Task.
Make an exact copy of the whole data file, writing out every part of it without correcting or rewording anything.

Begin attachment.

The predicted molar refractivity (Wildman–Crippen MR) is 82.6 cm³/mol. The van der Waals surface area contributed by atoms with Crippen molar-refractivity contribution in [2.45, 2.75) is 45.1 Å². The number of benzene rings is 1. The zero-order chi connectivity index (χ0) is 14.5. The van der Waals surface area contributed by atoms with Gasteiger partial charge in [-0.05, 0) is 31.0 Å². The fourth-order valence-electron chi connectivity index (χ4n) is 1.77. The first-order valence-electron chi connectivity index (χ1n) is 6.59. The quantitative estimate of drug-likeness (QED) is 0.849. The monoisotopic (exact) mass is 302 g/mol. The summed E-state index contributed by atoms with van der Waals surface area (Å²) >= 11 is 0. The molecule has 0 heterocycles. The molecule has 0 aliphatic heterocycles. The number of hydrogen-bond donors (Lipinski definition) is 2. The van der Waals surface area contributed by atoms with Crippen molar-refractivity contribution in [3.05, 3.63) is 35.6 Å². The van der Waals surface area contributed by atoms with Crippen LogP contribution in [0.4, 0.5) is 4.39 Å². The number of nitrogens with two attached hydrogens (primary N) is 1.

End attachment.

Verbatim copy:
The predicted molar refractivity (Wildman–Crippen MR) is 82.6 cm³/mol. The van der Waals surface area contributed by atoms with Crippen molar-refractivity contribution in [2.45, 2.75) is 45.1 Å². The number of benzene rings is 1. The zero-order chi connectivity index (χ0) is 14.5. The van der Waals surface area contributed by atoms with Gasteiger partial charge in [-0.05, 0) is 31.0 Å². The fourth-order valence-electron chi connectivity index (χ4n) is 1.77. The first-order valence-electron chi connectivity index (χ1n) is 6.59. The quantitative estimate of drug-likeness (QED) is 0.849. The monoisotopic (exact) mass is 302 g/mol. The summed E-state index contributed by atoms with van der Waals surface area (Å²) >= 11 is 0. The molecule has 0 heterocycles. The molecule has 0 aliphatic heterocycles. The number of hydrogen-bond donors (Lipinski definition) is 2. The van der Waals surface area contributed by atoms with Crippen molar-refractivity contribution in [3.05, 3.63) is 35.6 Å². The van der Waals surface area contributed by atoms with Crippen LogP contribution in [0.4, 0.5) is 4.39 Å². The number of nitrogens with two attached hydrogens (primary N) is 1.